Gold setting the “gold standard” among transition metals as a hydrogen bond acceptor – a theoretical investigation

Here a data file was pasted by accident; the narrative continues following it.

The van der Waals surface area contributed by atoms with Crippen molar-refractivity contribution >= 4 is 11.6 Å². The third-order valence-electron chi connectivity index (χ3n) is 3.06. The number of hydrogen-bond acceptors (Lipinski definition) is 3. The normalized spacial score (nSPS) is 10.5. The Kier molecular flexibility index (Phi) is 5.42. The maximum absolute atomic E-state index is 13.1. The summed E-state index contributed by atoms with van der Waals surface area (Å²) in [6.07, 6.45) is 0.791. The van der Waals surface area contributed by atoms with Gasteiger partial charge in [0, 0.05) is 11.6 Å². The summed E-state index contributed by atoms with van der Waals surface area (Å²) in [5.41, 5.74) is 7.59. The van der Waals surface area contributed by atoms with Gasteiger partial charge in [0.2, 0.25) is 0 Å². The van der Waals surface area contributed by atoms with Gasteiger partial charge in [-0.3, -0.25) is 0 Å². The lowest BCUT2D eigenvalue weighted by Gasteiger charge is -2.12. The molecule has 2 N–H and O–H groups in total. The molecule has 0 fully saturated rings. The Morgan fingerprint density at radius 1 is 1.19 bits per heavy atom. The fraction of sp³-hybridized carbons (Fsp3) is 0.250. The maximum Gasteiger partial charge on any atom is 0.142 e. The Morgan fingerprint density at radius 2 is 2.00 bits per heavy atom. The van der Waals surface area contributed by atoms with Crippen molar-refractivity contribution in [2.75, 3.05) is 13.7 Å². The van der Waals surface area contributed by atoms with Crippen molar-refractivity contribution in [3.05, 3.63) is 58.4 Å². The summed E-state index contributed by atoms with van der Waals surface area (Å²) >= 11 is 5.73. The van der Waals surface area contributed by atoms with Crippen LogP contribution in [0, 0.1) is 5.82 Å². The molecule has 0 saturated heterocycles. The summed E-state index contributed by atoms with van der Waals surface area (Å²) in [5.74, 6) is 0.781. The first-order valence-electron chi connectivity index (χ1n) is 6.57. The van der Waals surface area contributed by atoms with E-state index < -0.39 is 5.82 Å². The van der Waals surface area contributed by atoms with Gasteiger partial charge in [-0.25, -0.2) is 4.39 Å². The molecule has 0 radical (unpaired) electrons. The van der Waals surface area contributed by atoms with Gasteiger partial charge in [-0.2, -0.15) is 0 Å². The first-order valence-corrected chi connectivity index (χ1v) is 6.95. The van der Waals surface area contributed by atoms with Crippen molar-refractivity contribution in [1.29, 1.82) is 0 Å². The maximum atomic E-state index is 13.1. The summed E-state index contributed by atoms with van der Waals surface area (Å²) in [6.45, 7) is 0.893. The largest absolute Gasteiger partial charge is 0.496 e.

The Au(I) atom of dimethylaurate (DMA) is shown to behave as a hydrogen-bond acceptor, providing theoretical evidence that it can act as a Lewis base. Calculations at the MP2/aug-cc-pVTZ-pp level of theory confirm that DMA forms hydrogen bonds decreasing in strength from −16.2 kcal mol−1 to −2.4 kcal mol−1 in the order HCN ≈ HF > H2O > HCCH > NH3 > CH4, i.e. following the trend of decreasing proton acidity of the hydrogen-bond donor. The geometrical and Atoms in Molecules (AIM) parameters of the hydrogen-bonded adducts compare well to those obtained with the auride anion, a known hydrogen-bond acceptor. Relativistic effects are shown to play a dominant role in the formation of the hydrogen bonds with DMA: omission of these effects (confirmed using two different approaches) results in the loss of the hydrogen bond. Instead, the hydrogen-bond donor interacts with the carbon atom on one of the methyl ligands, yielding an adduct that is closely comparable to those found with the Cu and Ag analogues of DMA.